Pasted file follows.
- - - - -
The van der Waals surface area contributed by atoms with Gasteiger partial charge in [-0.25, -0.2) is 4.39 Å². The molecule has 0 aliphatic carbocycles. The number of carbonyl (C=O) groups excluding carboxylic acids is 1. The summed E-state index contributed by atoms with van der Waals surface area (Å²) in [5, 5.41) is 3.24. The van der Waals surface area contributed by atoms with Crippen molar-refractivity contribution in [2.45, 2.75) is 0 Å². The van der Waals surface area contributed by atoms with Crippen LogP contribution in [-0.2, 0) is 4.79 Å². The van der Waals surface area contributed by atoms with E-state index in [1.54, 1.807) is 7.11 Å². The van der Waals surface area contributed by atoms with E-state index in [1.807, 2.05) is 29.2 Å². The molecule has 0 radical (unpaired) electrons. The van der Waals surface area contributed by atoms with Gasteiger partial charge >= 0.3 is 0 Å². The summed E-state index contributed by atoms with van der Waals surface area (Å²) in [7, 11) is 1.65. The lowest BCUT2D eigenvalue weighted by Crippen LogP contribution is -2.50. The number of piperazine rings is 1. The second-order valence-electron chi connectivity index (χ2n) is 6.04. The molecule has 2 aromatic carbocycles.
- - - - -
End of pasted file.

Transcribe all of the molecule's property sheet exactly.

The van der Waals surface area contributed by atoms with Gasteiger partial charge in [-0.25, -0.2) is 4.39 Å². The molecule has 0 aliphatic carbocycles. The number of carbonyl (C=O) groups excluding carboxylic acids is 1. The summed E-state index contributed by atoms with van der Waals surface area (Å²) in [5, 5.41) is 3.24. The van der Waals surface area contributed by atoms with Crippen molar-refractivity contribution in [2.45, 2.75) is 0 Å². The van der Waals surface area contributed by atoms with Crippen LogP contribution in [-0.2, 0) is 4.79 Å². The van der Waals surface area contributed by atoms with E-state index in [1.54, 1.807) is 7.11 Å². The van der Waals surface area contributed by atoms with E-state index in [1.807, 2.05) is 29.2 Å². The molecule has 0 radical (unpaired) electrons. The van der Waals surface area contributed by atoms with Gasteiger partial charge >= 0.3 is 0 Å². The summed E-state index contributed by atoms with van der Waals surface area (Å²) in [7, 11) is 1.65. The lowest BCUT2D eigenvalue weighted by Crippen LogP contribution is -2.50. The number of piperazine rings is 1. The second-order valence-electron chi connectivity index (χ2n) is 6.04. The molecule has 2 aromatic carbocycles.